Question about brief insertive exposure
Nov 10, 2010
I've been coming to this site for a couple of years now and I have always appreciated the your warmth and deep well of knowledge. I am 25, circumcised and STD free. 10 days ago, I hooked up with a buddy I've known for about 8 months. There was some brief oral sex (he sucked me off), followed by some bumping and grinding with some lube. I noticed my buddy tried to slide my bare dick inside his ass (1st red flag), but I immediately stopped him and asked him for a condom. He said he didn't have one (2nd red flag), so we continued bumping and grinding. After some more bumping and grinding, he slid my dick inside of him again, but I pulled it out almost immediately. Panicked at my screw-up, I ended the encounter. He told me he was HIV negative, but his credibility is kinda shot, being that he was willing to have unprotected anal sex with me, a relative stranger.
I've been a bit concerned since that time and I visited this site for answers. My fears were initially diminished somewhat, but I've noticed that I'm feeling a little off. This feeling started 9 days after the exposure. I don't have a fever, headache, sore throat or any overt symptoms. I just feel a tad weak and tired. Being that I just started a rather extreme low calorie diet a week ago, I'm thinking that might be the culprit. Nonetheless, this slightly-off feeling, coupled with the exposure, has me quite on edge. I know that at this point, an HIV test at 3 and 6 months is in order. However, I'm scared to death that I have HIV and I'm having a hard time not worrying. Is there any aspect of my situation that is encouraging?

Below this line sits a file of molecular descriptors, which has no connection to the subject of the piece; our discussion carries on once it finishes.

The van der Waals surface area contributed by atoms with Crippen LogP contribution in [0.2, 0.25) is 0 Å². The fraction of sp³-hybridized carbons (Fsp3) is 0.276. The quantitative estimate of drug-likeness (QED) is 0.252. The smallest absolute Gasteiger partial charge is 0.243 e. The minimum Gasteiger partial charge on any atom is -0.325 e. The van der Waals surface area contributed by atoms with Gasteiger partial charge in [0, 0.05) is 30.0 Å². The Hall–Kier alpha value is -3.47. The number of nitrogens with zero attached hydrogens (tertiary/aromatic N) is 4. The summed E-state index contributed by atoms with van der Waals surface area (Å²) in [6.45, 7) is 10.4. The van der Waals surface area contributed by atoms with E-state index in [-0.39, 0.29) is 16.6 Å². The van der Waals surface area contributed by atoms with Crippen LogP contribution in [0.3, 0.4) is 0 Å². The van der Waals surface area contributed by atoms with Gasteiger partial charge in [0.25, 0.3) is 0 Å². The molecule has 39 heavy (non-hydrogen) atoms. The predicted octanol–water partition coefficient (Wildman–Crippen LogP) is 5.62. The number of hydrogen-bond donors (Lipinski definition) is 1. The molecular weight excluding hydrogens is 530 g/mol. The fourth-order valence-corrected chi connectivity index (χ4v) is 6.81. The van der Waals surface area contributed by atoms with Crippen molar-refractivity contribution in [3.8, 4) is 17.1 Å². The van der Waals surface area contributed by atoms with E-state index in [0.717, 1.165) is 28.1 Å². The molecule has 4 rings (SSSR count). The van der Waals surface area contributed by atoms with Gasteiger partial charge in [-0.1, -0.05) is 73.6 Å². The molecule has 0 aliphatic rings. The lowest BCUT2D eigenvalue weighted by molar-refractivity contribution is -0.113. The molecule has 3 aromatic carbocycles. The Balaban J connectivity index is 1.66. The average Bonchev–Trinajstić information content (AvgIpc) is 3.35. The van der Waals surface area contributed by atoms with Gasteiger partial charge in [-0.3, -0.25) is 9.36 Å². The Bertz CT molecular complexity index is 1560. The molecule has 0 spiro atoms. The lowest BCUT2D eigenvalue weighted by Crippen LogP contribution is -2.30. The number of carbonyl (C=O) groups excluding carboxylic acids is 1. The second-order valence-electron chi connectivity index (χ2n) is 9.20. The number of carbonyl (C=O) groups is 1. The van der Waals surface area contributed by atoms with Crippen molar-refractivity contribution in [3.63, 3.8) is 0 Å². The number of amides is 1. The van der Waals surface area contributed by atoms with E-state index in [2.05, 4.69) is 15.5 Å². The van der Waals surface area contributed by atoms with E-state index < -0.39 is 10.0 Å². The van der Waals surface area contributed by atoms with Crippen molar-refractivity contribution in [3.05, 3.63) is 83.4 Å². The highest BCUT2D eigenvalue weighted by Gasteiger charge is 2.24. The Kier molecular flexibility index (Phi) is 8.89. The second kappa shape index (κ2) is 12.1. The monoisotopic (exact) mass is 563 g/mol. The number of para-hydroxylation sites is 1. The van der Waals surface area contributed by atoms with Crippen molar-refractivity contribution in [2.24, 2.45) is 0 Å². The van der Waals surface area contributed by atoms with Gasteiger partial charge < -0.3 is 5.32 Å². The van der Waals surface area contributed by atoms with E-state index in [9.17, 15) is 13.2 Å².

Response from Dr. Frascino
Unprotected insertive oral sex carries only a very slight risk for HIV transmission/acquisition. Unprotected insertive anal is much riskier, but your exposure, assuming your partner was HIV infected, was extremely brief. Consequently your overall HIV-acquisition risk remains quite low, but not completely nonexistent. Your "symptoms" are not worrisome for HIV acute retroviral syndrome (ARS); however, an HIV-antibody test at the three-month mark is still warranted.
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